Jewish World Review Jan. 4, 2002 / 20 Teves, 5762
The fear -- or so we keep telling ourselves -- is unprecedented. The very name of the war confirms this: the war against terror.
We've never been through anything like this -- that is the common cry.
But we've been here before.
We once, as a nation, were so frightened that we burrowed into the ground. We hid beneath the dirt.
Not all of us -- but everyone thought about it. It was a consuming national debate.
Fallout shelters -- should your family build one or not?
And if you did -- if your family constructed an underground shelter to wait out the nuclear war -- what should you do if your neighbors asked to join you? You were the ones who had the foresight to prepare -- the people next door, did nothing to protect themselves until the bombs fell. So if they came knocking on your back-yard fallout shelter door, what were you to do?
Kill them -- that was one option.
Not a pleasant one, but one that might be necessary. You could love your neighbor -- but, regrettably, kill him, too.
This is not some science fiction scenario -- not some flashback to a bad drive-in movie. This really went on in the U.S. in the years after World War II, when there as a constant fear the Soviet Union would drop nuclear bombs on American cities. Fallout shelters were thought to be the solution -- and today, when you can't open a newspaper without seeing the word "terror," it makes sense to revisit that time, to see if there is anything we can learn.
"Unfortunately, I think we may be entering the fallout shelter state of mind," said historian Kenneth D. Rose of California State University at Chico. Rose, author of the scholarly treatise "One Nation Underground: The Fallout Shelter in American Culture," knows as much about the subject as anyone in this country, and I sought him out to see if he believed we were past that kind of thing today.
"You're already hearing about people constructing `safe rooms' that are sealable, to keep out biological weapons," he said. "It's the old fallout shelter way of thinking all over again."
By the best estimates, some 200,000 families constructed fallout shelters during the years of the greatest fear of nuclear attack -- and that does not include the millions upon millions of families who merely stocked up with water and canned goods in their basements for the eventuality of global warfare. Fear was not only considered acceptable, it was patriotic. Newspapers printed special editions to warn their readers of what would happen to their towns if the bombs were dropped. On July 20, 1956, the Buffalo Evening News published an issue with the banner headline "125,000 KNOWN DEAD, DOWNTOWN IN RUINS," along with what looked to be a photo of downtown buildings blazing and crumbling (the doctored photo eerily resembles real photos from New York on Sept. 11). In smaller type the editors admonished readers: "Warning: This Didn't Happen . . . But It Could!"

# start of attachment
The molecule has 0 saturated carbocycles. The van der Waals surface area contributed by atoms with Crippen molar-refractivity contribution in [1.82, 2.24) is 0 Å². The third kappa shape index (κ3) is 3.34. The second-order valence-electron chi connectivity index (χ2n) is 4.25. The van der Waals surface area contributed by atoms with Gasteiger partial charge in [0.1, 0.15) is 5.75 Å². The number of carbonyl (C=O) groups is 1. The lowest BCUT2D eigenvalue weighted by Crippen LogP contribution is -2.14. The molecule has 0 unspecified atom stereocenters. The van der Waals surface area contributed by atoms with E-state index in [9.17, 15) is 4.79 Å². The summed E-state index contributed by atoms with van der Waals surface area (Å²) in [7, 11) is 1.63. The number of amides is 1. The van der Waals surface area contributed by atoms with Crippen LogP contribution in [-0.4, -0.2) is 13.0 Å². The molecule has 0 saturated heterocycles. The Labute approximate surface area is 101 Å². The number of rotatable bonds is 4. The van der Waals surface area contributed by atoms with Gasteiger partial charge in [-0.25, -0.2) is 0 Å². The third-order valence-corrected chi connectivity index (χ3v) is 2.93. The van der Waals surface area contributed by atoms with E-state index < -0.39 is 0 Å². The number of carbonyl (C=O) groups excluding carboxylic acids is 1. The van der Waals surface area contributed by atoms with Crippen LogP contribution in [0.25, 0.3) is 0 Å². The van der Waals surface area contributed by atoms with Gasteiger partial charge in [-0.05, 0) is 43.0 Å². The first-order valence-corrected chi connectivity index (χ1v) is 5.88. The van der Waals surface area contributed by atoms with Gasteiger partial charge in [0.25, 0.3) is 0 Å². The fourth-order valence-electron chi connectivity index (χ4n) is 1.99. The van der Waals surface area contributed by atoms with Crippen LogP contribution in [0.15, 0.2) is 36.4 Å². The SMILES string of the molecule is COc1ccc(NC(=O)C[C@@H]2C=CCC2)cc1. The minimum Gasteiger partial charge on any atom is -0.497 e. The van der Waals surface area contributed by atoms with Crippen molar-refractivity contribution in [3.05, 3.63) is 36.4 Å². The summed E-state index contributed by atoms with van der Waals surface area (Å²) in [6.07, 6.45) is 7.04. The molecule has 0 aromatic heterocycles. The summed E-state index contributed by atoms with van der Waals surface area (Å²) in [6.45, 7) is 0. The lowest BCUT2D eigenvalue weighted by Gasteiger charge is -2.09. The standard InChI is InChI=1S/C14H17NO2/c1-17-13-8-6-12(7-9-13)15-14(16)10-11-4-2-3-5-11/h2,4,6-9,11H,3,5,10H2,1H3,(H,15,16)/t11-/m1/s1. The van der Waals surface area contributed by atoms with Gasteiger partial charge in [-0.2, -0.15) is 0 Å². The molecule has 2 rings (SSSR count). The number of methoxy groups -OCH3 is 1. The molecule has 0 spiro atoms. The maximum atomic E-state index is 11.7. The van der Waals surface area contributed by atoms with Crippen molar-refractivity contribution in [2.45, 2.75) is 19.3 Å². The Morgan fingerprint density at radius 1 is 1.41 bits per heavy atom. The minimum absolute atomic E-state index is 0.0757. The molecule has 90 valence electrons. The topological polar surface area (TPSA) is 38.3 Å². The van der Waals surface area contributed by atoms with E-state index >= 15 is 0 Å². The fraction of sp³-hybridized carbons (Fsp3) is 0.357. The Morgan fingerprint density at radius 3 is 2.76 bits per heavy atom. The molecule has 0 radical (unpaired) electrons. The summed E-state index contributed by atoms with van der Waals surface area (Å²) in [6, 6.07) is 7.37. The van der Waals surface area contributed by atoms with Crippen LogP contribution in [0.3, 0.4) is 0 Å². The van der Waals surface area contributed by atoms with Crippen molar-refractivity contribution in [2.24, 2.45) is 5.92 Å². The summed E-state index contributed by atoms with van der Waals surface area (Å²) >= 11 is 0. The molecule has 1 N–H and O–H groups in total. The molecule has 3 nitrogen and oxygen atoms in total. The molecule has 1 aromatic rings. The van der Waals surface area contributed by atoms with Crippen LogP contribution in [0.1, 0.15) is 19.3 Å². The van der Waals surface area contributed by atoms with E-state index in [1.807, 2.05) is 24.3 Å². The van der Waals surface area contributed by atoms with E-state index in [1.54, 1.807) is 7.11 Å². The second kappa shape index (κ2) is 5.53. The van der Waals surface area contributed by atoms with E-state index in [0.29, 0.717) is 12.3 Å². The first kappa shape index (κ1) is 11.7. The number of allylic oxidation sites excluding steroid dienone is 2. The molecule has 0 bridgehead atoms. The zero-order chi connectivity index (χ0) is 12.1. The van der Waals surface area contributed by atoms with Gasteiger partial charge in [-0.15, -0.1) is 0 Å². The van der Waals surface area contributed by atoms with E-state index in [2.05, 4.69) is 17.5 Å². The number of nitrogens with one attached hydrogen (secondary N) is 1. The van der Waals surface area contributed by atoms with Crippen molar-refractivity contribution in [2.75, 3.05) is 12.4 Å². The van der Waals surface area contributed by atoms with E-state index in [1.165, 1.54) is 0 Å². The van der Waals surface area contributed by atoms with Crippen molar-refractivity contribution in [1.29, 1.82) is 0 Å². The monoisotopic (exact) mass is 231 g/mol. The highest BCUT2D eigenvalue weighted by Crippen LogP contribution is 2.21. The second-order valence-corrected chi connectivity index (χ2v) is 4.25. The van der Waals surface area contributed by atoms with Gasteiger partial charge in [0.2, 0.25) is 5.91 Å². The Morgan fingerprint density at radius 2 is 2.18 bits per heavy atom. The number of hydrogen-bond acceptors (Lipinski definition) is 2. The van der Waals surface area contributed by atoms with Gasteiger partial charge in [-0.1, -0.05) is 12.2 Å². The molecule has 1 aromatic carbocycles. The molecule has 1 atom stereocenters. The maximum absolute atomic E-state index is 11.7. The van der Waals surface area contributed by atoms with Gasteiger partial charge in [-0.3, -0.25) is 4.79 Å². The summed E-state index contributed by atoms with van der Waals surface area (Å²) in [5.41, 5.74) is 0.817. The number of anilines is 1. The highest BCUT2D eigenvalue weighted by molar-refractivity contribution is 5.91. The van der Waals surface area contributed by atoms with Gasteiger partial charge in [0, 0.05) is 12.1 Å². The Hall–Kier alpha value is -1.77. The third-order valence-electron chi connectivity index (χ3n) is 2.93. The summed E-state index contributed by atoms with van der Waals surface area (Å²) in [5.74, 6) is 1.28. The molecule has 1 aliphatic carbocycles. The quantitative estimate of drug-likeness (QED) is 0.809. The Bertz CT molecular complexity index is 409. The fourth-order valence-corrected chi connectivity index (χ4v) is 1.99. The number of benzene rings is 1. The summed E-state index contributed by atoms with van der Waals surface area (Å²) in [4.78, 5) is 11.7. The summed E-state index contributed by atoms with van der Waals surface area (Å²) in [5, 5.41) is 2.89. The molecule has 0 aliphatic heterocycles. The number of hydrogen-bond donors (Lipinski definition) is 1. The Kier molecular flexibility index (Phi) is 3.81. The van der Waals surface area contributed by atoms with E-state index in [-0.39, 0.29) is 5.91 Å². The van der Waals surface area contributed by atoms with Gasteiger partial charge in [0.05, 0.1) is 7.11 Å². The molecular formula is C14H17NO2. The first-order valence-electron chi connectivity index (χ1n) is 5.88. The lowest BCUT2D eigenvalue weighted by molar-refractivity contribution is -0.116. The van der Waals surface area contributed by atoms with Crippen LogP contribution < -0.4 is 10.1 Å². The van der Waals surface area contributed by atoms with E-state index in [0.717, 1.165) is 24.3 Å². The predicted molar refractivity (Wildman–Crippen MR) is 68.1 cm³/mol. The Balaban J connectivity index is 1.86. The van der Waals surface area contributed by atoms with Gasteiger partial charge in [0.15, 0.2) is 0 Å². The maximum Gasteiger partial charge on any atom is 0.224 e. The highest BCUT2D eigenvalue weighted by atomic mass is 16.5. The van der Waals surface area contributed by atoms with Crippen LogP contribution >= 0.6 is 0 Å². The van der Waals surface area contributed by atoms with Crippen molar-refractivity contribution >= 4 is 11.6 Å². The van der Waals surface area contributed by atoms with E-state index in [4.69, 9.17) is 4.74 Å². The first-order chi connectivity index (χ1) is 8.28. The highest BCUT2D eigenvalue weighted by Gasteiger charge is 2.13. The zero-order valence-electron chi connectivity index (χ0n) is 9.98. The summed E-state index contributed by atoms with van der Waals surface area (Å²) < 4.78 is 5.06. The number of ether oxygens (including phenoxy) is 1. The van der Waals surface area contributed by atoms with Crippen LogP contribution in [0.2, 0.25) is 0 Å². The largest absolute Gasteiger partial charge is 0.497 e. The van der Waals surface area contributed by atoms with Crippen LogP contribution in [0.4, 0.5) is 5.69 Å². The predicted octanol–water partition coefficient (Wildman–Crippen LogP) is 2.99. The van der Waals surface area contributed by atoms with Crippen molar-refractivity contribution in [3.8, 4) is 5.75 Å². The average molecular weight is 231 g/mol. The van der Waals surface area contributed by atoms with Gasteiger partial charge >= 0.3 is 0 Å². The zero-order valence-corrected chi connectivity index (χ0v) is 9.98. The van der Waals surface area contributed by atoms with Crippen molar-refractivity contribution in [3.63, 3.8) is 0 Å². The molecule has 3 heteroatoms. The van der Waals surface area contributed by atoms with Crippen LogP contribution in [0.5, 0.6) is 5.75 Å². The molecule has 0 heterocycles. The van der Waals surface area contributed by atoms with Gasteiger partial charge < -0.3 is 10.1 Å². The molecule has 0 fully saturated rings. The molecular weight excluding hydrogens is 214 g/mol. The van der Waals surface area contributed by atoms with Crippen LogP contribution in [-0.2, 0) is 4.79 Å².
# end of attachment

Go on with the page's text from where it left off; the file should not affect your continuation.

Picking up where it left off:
Citizens built fallout shelters, Rose said, because "our country was really discussing for the first time under what terms Americans wanted to survive. That's how the questions arose about whether you were justified in killing your neighbor if he tried to get into your shelter. People actually tried to hide the fact they were building shelters, so the neighbors wouldn't know. They disguised the construction of the shelters as patio additions."
The fallout shelter years eventually ended, Rose said, because "people decided there is a price to be paid for everything. Are you willing to live in fear in order to survive? That was the question -- and people seemed to decide it was better to live their lives with some dignity than to create these things under the ground, of dubious value, in the hopes of eking out an existence for an unknowable number of days."
But then came Sept. 11, 2001 -- and all of a sudden the front page of every paper in the country looked like the "warning" edition of the Buffalo Evening News. So are we about to start sealing ourselves off again?
"The psychology behind the fallout shelters was fear -- and the slight hope that you might survive to live another day," Rose said.
We've been here before.
It's the old